U.S. OIL & GAS JOB DECLINES
Employment in oil and natural gas extraction and support activities in the United States reached nearly 538,000 in October 2014, but then it declined by about 35,000 jobs, or 6.5%, over the following six months, through April 2015, according to data from the U.S. Bureau of Labor Statistics (BLS).
Declines in oil and natural gas extraction and support employment tend to lag declines in crude oil prices. As prices of North Sea Brent crude oil fell from their June 2014 level of $112 per barrel, firms reduced the number of new wells drilled and the associated workforce. The count of drilling rigs in the United States, as measured by Baker Hughes, totaled 857 for the week ending June 19, 54% below the same point a year ago and the lowest level in nearly six years.
Declines in production jobs lag oil price declines. In July 2008, Brent crude oil reached a record-high monthly spot price of $133 per barrel, before falling to $43 per barrel by February 2009. Oil and gas production jobs reached a high of 391,000 in September 2008, two months after the oil prices had started declining. Employment in drilling, extraction, and support activities then continued to decline for 13 months, when the number of production jobs dropped by more than 51,000. Most (82%) of the decline in these jobs occurred after oil prices reached the lowest monthly level and were on the rise.
BLS data showing declines in national oil and natural gas production jobs between October 2014 and May 2015 represent a contraction of about 6.5% of the industry workforce. Although unemployment rates for states that are heavily dependent on resources production remain well below the national average, the effects of reductions in oil and natural gas jobs are different in key states.
In oil-rich North Dakota, the unemployment rate slightly increased from 2.8% in October 2014 to 3.1% in May 2015, and Nebraska has replaced North Dakota as the state with the lowest unemployment rate. Oklahoma's unemployment rate also increased slightly from 4.1% to 4.3% in that period. But in Texas, where many reported reductions in oil and natural gas jobs occurred, the unemployment rate actually decreased from 4.7% in October 2014 to 4.1% in May 2015, because of offsetting growth in other areas of its more diverse economy.
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IMF - Within the next few years, the U.S. economy is expected to enter its longest expansion in recorded history. The Tax Cuts and Jobs Act and the approved increase in spending are providing a significant boost to the economy. We forecast growth of close to 3 percent this year but falling from that level over the medium-term. In my discussions with Secretary Mnuchin he was clear that he regards our medium-term outlook as too pessimistic. Frankly, I hope he is right. That would be good for both the U.S. and the world economy.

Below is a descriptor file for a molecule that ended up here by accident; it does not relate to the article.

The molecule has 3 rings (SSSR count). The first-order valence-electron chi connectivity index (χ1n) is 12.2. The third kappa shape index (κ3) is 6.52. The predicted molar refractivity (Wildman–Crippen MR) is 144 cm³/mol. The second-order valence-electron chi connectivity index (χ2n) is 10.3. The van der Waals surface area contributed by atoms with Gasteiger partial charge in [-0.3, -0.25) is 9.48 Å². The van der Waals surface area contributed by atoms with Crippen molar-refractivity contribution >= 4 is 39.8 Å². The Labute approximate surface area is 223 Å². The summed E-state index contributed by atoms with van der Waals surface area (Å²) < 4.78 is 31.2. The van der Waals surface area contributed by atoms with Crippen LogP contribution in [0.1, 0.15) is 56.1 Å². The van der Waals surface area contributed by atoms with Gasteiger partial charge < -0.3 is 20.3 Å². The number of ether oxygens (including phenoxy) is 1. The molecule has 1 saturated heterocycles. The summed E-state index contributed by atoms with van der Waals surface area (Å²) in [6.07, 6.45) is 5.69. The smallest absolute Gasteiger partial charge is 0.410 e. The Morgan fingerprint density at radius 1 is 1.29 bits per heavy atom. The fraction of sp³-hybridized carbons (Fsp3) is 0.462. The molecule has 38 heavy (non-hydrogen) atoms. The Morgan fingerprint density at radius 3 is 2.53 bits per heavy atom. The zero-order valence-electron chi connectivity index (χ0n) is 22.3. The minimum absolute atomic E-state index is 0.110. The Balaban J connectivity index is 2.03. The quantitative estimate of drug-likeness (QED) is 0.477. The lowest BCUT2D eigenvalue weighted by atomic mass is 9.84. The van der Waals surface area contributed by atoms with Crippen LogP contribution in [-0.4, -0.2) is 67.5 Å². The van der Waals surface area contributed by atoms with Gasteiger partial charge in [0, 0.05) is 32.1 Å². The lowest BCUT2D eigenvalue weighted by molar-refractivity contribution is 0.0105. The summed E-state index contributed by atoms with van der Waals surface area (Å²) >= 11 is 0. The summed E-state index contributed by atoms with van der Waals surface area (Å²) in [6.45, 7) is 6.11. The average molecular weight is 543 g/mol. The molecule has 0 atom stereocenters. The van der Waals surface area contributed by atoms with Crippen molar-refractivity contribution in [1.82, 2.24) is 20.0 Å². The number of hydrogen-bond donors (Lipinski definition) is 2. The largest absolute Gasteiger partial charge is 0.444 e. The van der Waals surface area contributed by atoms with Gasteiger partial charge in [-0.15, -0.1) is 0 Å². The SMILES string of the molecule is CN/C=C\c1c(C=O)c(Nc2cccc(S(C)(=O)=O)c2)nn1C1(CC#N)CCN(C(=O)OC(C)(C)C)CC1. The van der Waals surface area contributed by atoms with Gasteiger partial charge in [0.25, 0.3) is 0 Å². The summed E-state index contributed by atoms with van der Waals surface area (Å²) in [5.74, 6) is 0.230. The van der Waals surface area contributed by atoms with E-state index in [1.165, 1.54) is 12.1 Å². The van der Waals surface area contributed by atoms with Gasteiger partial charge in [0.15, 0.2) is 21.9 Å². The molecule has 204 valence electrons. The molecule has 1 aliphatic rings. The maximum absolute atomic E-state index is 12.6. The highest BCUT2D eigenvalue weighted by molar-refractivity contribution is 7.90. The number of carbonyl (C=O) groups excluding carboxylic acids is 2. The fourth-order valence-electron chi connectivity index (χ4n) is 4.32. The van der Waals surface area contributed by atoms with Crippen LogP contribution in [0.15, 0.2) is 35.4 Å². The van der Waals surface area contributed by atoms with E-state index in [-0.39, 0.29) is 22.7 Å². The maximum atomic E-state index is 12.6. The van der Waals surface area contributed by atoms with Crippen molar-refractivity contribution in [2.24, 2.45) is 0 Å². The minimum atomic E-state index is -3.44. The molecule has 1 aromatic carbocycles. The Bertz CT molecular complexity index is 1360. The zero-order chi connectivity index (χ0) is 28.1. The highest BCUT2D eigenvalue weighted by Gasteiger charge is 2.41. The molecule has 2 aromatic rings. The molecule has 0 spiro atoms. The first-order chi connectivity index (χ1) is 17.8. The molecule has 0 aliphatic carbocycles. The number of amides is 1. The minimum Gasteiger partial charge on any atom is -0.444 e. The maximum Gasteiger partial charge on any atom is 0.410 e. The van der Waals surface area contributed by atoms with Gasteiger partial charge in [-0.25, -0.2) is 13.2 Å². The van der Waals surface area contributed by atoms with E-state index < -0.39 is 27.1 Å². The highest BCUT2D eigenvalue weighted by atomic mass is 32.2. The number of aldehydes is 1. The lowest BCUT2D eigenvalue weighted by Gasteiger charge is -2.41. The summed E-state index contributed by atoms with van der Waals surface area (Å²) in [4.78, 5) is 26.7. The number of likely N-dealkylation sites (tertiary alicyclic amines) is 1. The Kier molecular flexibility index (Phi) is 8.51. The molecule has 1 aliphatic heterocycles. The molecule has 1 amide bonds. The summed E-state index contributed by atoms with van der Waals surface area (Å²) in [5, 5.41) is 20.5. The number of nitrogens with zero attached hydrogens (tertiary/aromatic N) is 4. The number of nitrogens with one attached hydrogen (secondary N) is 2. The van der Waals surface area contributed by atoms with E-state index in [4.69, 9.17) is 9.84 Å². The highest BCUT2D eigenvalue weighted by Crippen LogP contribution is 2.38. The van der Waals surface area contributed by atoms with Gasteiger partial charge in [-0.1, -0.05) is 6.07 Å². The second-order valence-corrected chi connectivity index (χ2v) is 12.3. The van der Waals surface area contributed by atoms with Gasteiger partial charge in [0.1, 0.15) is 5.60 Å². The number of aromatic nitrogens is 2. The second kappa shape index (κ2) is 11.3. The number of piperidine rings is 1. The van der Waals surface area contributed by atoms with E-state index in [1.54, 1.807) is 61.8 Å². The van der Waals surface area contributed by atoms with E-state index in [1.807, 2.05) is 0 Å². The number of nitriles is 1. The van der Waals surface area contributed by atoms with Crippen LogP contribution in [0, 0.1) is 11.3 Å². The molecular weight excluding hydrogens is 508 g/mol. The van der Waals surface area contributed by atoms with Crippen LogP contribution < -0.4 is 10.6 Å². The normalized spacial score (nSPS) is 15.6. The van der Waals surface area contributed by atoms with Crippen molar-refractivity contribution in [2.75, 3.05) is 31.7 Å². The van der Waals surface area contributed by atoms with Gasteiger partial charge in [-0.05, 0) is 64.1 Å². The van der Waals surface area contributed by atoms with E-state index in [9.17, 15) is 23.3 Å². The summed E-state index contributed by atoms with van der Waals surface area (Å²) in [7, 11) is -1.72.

IMF - The near-term outlook for the U.S. economy is one of strong growth and job creation. Unemployment is already near levels not seen since the late 1960s and growth is set to accelerate, aided by a near-term fiscal stimulus, a welcome recovery of private investment, and supportive financial conditions. These positive outturns have supported, and been reinforced by, a favorable external environment with a broad-based pick up in global activity. Next year, the U.S. economy is expected to mark the longest expansion in its recorded history. The balance of evidence suggests that the U.S. economy is beyond full employment.
U.S. FRB - Industrial production edged down 0.1 percent in May after rising 0.9 percent in April. Manufacturing production fell 0.7 percent in May, largely because truck assemblies were disrupted by a major fire at a parts supplier. Excluding motor vehicles and parts, factory output moved down 0.2 percent. The index for mining rose 1.8 percent, its fourth consecutive month of growth; the output of utilities moved up 1.1 percent. At 107.3 percent of its 2012 average, total industrial production was 3.5 percent higher in May than it was a year earlier. Capacity utilization for the industrial sector decreased 0.2 percentage point in May to 77.9 percent, a rate that is 1.9 percentage points below its long-run (1972–2017) average.
IMF - South Africa’s potential is significant, yet growth over the past five years has not benefitted from the global recovery. The economy is globally positioned, sophisticated, and diversified, and several sectors—agribusiness, mining, manufacturing, and services—have capacity for expansion. Combined with strong institutions and a young workforce, opportunities are vast. However, several constraints have held growth back. Policy uncertainty and a regulatory environment not conducive to private investment have resulted in GDP growth rates that have not kept up with those of population growth, reducing income per capita, and hurting disproportionately the poor.